Homemade Japanese Mayonnaise (日式蛋黄酱)
August 20, 2022  Print
I didn’t know that the mayonnaise that I had been making throughout my childhood was called Japanese mayo until just a short while ago. I had a discussion with a good friend about the difference between Japanese and American mayo. That’s when I did some diggings and found out that Japanese mayo was made with pure egg yolks whereas American mayo was made with whole eggs. In my opinion, the texture of Japanese mayo is richer and smoother. To my surprise, I had actually been making my own Japanese mayonnaise as a kid.
I remember distinctly that whenever I had a sleepover party or study group with my friends during middle school, we would make potato salad from scratch using hand-made mayonnaise in my grandma’s kitchen. There was no internet back then, and our school library certainly did not stock any culinary books. So how exactly we learned about making Japanese mayo is still a mystery to me.
We would use one or two egg yolks and slowly add vegetable oil to first make the mayonnaise base. Then we would boil some potatoes, chop some ham, mix everything with the mayo to make potato salad. I still fondly think of that potato salad as the best I’ve ever had. Making the mayo and the potato salad with my friends was probably the best memory I could ask for as a middle school student when everything else was about exams, homework, and weekend classes.
So that was my personal tale about making the Japanese mayo. Nowadays, Japanese mayonnaise brand Kewpie dominates Japan and much of the Asian market. They are sold in a smartly-designed bottle for easy squeezing. Yes, you can definitely buy this tasty mayo. I use it myself from time to time. Alternatively you can try making some homemade Japanese mayo!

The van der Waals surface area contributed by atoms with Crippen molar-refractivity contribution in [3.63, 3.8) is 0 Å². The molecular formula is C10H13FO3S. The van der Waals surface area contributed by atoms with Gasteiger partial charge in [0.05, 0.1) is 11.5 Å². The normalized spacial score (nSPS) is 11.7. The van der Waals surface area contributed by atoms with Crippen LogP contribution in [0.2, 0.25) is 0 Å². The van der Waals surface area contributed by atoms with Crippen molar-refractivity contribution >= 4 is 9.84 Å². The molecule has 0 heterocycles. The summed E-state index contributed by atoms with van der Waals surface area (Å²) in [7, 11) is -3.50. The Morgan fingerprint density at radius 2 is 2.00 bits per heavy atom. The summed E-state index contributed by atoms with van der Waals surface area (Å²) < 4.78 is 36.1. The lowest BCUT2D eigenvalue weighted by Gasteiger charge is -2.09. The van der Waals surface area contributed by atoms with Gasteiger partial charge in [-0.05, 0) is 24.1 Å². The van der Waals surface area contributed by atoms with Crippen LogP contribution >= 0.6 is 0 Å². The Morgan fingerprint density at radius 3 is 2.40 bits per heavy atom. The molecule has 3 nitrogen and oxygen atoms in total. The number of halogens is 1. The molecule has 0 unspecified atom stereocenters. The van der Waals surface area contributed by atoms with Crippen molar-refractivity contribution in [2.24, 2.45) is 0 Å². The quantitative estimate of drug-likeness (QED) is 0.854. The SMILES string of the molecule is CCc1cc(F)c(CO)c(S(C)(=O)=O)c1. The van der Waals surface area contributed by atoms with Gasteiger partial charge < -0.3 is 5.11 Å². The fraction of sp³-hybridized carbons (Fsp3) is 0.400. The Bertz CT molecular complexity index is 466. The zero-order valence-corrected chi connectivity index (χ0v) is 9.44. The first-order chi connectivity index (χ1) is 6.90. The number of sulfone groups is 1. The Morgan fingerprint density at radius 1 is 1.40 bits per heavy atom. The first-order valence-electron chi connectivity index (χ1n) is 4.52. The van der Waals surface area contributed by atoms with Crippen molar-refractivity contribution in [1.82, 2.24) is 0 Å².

You don’t need electric tools like a food processor or blender to make mayo. All you need is a pair of chopsticks or a fork and little bit of patience. The vegetable oil needs to be added very slowly, a few drops at a time for the first 5 minutes. That is followed by quick mixing. This allows the egg yolks to form a permanent emulsion with the oil. If you add the oil too quickly without enough mixing, the egg yolk and oil will not form a stable emulsion and will stay thin and eventually separate.
Once you make the Japanese mayo base, you can add other flavors. I gave a few example options below, but don’t let me stop you from experimenting! This Japanese mayo can be served the same way as American mayo.
Gluten Free, Low Carb
Preparation Time: 5 minutes
Total Time: 15 minutes
Servings: 1/3 cup mayo
- 1 egg yolk from a large, pasteurized egg
- 1/4 cup light flavored oil (such as canola, grape, or peanut oil)
- 1/8 teaspoon fine sea salt, pink salt, or table salt
- 1/2 teaspoon apple cider vinegar or rice vinegar or combination of the two
- 1/8 teaspoon fine sugar
- Option 1: 1/4 teaspoon Dijon mustard (similar to Kewpie mayo in my opinion)
- Option 2: 1/4 to 1/2 teaspoon wasabi
- Option 3: 1/4 teaspoon curry powder
- In a small mixing ball, add the egg yolk. Use a fork or whisk to blend the egg yolk. Then add just two drops of oil and blend well (DO NOT over pour the oil). Keep adding a few drops of oil at a time and blending immediately. The yolk mixture should be quite thick after each time you blend as the yolk slowly absorbs the oil. Once the egg-yolk mixture start turning lighter in color, increase the amount of the oil slowly while mixing at the same time. I’ve found it’s best to use an oil or vinegar dispenser because you can add gradually and control the amount of oil down to a few drops at a time. Always wait for the sauce to absorb the oil and thicken before adding more, otherwise the sauce will not form a permanent emulsion and will stay thin and eventually separate. It takes 5 to 10 minutes to blend the 1/4 cup of oil by hand.
- Add 1/8 teaspoon of fine seal salt, 1/2 teaspoon rice vinegar, and 1/8 teaspoon sugar. Mix well.
- For different flavors, add Dijon mustard, wasabi, or curry powder to the Japanese mayo base. In my opinion, adding a tiny bit of Dijon mustard results in a flavor similar to Kewpie mayo.
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